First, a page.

Appeal from the Circuit Court of Kane County. No. 09-CF-3318 Honorable Allen M. Anderson, Judge, Presiding.
JUSTICE BIRKETT delivered the judgment of the court, with opinion. Justices McLaren and Zenoff concurred in the judgment and opinion.
¶ 1 Following a bench trial, the circuit court of Kane County convicted defendant, Dexter G. Robinson, of violating section 6 of the Sex Offender Registration Act (Act) (730 ILCS 150/6 (West 2008)), holding that defendant, a sex offender, had knowingly failed to report a change in his address to the Aurora police department. Defendant appeals, contending that the State's proof was insufficient because it failed to present evidence of a specific unregistered address where defendant stayed for an aggregate period of five or more days in a calendar year. We agree and reverse.
¶ 2 I. BACKGROUND
¶ 3 On October 16, 2008, Richard Cornforth, who registers sex offenders for the Aurora police department, met with defendant and completed a registration form with him. Defendant gave an address on Crestwood Drive in Aurora. The reverse side of the form listed the requirements of registration, including a requirement that defendant report a change of address within three days. Defendant wrote his initials next to each of these requirements. Subsequently, in 2009, defendant did not report a change of address or register a new address.
¶ 4 On October 16, 2009, Aurora police officer Laura Kolanowski completed a sex offender registration form with defendant, who again provided his address on Crestwood Drive, Aurora. Defendant then read and initialed each line of the form that listed his rights and responsibilities.
¶ 5 On November 22, 2009, Aurora police officer Maxwell Worchester went to the Crestwood Drive address and attempted to verify the information defendant provided on the October 16, 2009, form. Officer Worchester spoke with defendant's grandfather, Tommy Lee Rush, the owner of the house. Rush provided a written report stating that defendant had not lived with him since August 2009 and was working near Davenport, Iowa, at a telemarketing firm. Officer Worchester did not speak with anyone else at the house or call either contact number listed on the form.
¶ 6 At trial, Rush testified that police officers came to his house in 2009 looking for defendant, but he could not remember the date. In November 2009, defendant lived at the house "off and on" and his absences could be longer than a week but shorter than a month. Rush did not know where defendant was during these absences, but he knew that defendant stayed with Rush's son sometimes and possibly had a job in the Davenport area. During this time, defendant kept his belongings at Rush's house, and Rush did not recall telling police on November 22, 2009, that defendant did not have any belongings at his house. Rush admitted that he gets "mixed up" and could not remember the November 22 meeting with the police.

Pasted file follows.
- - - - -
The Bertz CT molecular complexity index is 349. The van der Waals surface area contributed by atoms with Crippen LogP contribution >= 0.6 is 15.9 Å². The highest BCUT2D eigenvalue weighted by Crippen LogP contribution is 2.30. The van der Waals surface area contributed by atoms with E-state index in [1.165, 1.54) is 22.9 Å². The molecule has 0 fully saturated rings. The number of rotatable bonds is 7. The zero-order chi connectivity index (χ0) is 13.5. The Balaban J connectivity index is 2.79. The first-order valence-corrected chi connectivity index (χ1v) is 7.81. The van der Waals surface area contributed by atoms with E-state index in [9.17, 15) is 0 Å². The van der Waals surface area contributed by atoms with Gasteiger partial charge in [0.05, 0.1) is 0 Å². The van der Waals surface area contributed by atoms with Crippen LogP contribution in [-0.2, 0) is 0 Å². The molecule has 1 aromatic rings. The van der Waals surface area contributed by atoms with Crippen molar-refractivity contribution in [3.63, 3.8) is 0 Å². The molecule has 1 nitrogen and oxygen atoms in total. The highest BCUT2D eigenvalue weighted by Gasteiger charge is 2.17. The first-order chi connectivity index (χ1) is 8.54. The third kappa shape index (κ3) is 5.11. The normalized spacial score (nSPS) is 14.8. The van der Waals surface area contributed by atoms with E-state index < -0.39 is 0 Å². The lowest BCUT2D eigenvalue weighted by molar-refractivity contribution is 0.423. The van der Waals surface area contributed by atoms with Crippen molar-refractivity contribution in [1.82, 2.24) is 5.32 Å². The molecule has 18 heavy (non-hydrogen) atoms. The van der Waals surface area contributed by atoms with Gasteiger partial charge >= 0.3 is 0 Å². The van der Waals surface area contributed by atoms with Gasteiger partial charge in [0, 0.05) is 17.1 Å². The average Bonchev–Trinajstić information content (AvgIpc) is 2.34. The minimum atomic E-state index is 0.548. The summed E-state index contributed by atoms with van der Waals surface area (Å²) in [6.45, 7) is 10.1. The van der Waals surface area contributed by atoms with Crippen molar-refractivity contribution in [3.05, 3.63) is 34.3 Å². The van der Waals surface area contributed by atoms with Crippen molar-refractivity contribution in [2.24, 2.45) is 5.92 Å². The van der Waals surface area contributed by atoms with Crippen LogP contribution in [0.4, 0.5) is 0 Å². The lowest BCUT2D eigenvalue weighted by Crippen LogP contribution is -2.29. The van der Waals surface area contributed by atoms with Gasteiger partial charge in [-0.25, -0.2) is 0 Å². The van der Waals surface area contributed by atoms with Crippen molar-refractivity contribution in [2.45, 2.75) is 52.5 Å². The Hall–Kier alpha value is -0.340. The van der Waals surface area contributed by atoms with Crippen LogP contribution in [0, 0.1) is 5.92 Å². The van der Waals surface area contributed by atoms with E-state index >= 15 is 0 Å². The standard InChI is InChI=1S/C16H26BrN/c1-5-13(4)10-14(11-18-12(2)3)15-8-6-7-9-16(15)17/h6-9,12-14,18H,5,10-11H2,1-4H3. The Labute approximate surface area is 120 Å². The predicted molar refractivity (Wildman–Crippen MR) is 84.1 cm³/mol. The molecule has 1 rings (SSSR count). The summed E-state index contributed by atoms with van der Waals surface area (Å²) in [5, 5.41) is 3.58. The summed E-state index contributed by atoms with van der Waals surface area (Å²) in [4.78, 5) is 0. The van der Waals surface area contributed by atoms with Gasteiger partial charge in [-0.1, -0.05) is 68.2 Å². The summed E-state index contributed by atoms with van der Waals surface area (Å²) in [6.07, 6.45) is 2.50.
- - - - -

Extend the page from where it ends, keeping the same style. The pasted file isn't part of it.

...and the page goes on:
¶ 7 Aurora police officer Laurie Pekich testified that at approximately 11:25 a.m., on November 22, 2009, she received a call while she was working at the front desk of the police station. The caller identified himself as defendant, and he said that he had been advised that police were looking for him at his home. He told her that he sometimes left the area for two or three days and was on his way back to Illinois.
¶ 8 Brandi O'Banner, defendant's sister, testified that she lived at the Crestwood Drive address with her family, including defendant. They all lived there on November 22, 2009, and defendant came home every night and kept his clothes and toiletries there. Her grandfather slept in the back of the house and was often asleep before defendant came home. Defendant would spend a day or two, once or twice a month, at his girlfriend's house, but was never gone as long as a week.
¶ 9 The trial court determined that Rush was credible and found defendant guilty. The trial court stated that it had no reasonable doubt that defendant was away from his home for an aggregate period of five or more days during a calendar year. Defendant timely appeals.
¶ 10 II. ANALYSIS
¶ 11 On appeal, defendant argues that the evidence was insufficient to sustain a conviction under section 6 of the Act and, more specifically, that the State failed to prove the existence of a specific address that defendant was required to register. When a defendant challenges the sufficiency of the evidence in a criminal case, it is not the function of a reviewing court to retry the defendant. Peoplev. Collins, 106 Ill.2d 237, 261 (1985). Rather, the proper standard of review is "whether, after viewing the evidence in the light most favorable to the prosecution, any rational trier of fact could have found the essential elements of the crime beyond a reasonable doubt." (Emphasis in original.) Id. (quoting Jackson v. Virginia, 443 U.S. 307, 319 (1979)). When reviewing the evidence, the reviewing court will not substitute its judgment for that of the trier of fact on issues concerning the weight of the evidence or the credibility of the witnesses. People v. Phelps, 211 Ill.2d 1, 7 (2004). Where the evidence is so unsatisfactory as to ...